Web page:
You are here


Lorraine Daston and Peter Galison
Zone Books
Publication Date: 
Number of Pages: 
[Reviewed by
Tom Schulte
, on

Objectivity is an intricate overview of the Scientific Revolution seen through changing approaches to representation. Supported by beautiful images, including many color plates, the authors mark the ebb and flow of subjectively-influenced depiction and objectivity-enhancing illustration as scientific thought dances with changing theories of representation. As is said herein, the book reviews “how epistemology and ethos emerged and merged over time and in context, one epistemic virtue often in point-counterpoint opposition to the others.” Authors Daston and Galison tell their history of science and make a general argument about the changes in imagery with highly detailed examples and anecdotes and through the impact of individuals and individual works.

Curiosity-driven doodling grows to sterile realism to a supposed balance of “trained judgment” in the charted evolution of scientific thought and its visual expression. Almost as an aside, the authors imply a causal link with eugenics and the Nazis. when science broke away slightly from its embrace with objectivity. The book actually makes a captivating tale of the dramatic struggle between rigor and imagination, whimsical artist and purist scientist, sometimes in the same individual.

It is easy to consider such a work as profound, if merely due to the scope. However, I would argue that consideration of the verbal description of science (representation in words instead of image), its symbology, its methodology, or any of many other aspects are worth the same scrutiny. Objectivity takes one dimension of the vector of scientific progress and amplifies it beautifully, at the same time artificially stressing the importance of one seasoning in the recipe. Certainly the epistemology can hardly be considered without scientific images, but that imagery is as much outcome as it is catalyst. For the authors, rigorous objectivity arose in scientific thought as a by-product of its dispute with subjectivity almost solely decided through warring pictorial approaches.

The authors successfully tackle their capacious topic by elegantly partitioning it into succinct and well-defined categories such as “truth-to-nature” and “trained judgment”. They support their arguments with considered, zealous arguments and such rarely reproduced pictures as obscure atlas images. The chapters each correspond roughly to a century. The growth of depiction is plotted as beginning with an 18th Century, classical approach called "four-eyed" sight or “truth-to-nature” depiction. This is exemplified by drawings from the Hortus Cliffortianus. This work, still used by naturalists, combined the efforts of a botanist and an artist to create detailed renditions of a species. The pictures show idealized plants, not an instance of that species found in the field. A century later, the "blind sight” of “mechanical objectivity” formally removes all human involvement through such techniques as an unmodified microphotograph of a snowflake with zero alteration or clarification to block the revelations of pure reproduction.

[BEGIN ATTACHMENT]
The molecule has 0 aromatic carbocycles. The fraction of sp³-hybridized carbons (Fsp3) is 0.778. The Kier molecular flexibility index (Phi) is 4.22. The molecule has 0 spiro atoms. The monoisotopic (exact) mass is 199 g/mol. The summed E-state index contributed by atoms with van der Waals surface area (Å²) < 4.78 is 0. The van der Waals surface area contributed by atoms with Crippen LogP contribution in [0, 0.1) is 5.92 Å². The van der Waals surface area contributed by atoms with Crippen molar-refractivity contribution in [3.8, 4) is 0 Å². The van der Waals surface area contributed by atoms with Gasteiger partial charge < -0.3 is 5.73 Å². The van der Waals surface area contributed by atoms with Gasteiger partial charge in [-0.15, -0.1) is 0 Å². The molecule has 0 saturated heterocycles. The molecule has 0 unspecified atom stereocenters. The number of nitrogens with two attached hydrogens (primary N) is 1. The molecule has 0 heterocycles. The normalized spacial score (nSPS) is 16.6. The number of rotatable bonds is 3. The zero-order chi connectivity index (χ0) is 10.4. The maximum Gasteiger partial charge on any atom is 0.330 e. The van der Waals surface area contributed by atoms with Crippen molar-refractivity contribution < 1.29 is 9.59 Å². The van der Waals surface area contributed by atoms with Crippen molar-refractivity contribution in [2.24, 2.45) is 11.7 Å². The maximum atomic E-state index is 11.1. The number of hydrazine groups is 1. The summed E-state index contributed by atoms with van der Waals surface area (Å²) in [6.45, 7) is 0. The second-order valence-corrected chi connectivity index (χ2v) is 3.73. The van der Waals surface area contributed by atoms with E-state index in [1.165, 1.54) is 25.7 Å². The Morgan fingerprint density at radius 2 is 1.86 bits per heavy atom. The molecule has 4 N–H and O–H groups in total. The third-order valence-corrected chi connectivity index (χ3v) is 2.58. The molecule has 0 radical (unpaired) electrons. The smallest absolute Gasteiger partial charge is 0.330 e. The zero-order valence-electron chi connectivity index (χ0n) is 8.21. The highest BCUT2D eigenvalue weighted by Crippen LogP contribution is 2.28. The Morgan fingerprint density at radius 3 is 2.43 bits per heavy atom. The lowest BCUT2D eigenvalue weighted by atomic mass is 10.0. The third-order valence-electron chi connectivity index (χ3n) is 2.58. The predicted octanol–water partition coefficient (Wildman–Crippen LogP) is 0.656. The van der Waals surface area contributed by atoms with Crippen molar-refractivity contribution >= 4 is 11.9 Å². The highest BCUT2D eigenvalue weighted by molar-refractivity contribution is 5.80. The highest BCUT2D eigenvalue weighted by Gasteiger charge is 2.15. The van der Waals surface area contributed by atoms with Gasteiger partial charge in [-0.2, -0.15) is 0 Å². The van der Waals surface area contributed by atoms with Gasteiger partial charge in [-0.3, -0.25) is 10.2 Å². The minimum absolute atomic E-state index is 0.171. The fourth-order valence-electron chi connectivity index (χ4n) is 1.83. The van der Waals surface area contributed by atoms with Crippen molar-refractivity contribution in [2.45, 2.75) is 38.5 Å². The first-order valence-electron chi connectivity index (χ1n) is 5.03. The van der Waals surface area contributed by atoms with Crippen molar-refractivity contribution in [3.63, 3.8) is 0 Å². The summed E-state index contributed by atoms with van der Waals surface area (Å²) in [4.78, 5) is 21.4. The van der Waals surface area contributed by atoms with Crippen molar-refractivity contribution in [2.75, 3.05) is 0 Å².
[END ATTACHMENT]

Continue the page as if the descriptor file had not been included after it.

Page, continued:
For the 20th Century a more balanced approach of "trained judgment” brings back the human influence to transform data by educated manipulation. An example is the somewhat subjective smoothing of data to create solar magnetic field maps through discernment of instrument artifacts and then removing those artifacts. While it strikes me as somewhat of a stretch, the authors argue that in more recent decade we see a "haptic" representation where image and sight fuse as both record and tool. The classic example to support this classification is when “camera and the tweezers” merged for ibm to form its logo out of atoms. I think it can be argued that nano-manipulation is not on the same level as the broad, general types of imagery ascribed to the previous three periods.

It is interesting that an entire chapter is given over to the mathematization of scientific expression, largely through a granular examination of the work of Gottlob Frege. As a philosopher, he can be considered a father of analytic philosophy. His Begriffsschrift cut a path to rigorous treatment of the ideas of functions and variables, especially through strict notation. Of course this symbolic language is an abstraction removed from the imagery-inspired objectivity that is the main thrust of the book.

One excellent reason to read the book is to follow the authors’ reasoning bringing in from the Kantian side door Frege’s struggle to codify our intuition under the greater arc of pictorial progress. Here we find that the authors set their sights on defining an objectivity that truly arises not only in the empirical assessment and creation of images, but also one that applies to idealized concepts. While it is easy to be distracted by the hand-waving of the compelling images contained herein, it is when the authors grapple successfully with a greater objectivity that they truly triumph. As they say,

Those who did identify ‘structures’ as the core of objectivity understood a great variety of things under that rubric: logic, ordered sequences of sensations … mathematics, syntax, entities that remain invariant under transformation, any and all formal relationships. Our rationale for grouping them together, despite their many striking and significant divergences from one another, is two-fold: first, they diagnosed a common problem, namely, the specter of incommunicability in the sciences…; second … they proposed a solution, an objectivity derived from structures, however those were defined.

Tom Schulte objectively teaches mathematics with loads of doc cam visuals at Michigan’s Oakland Community College.

The table of contents is not available.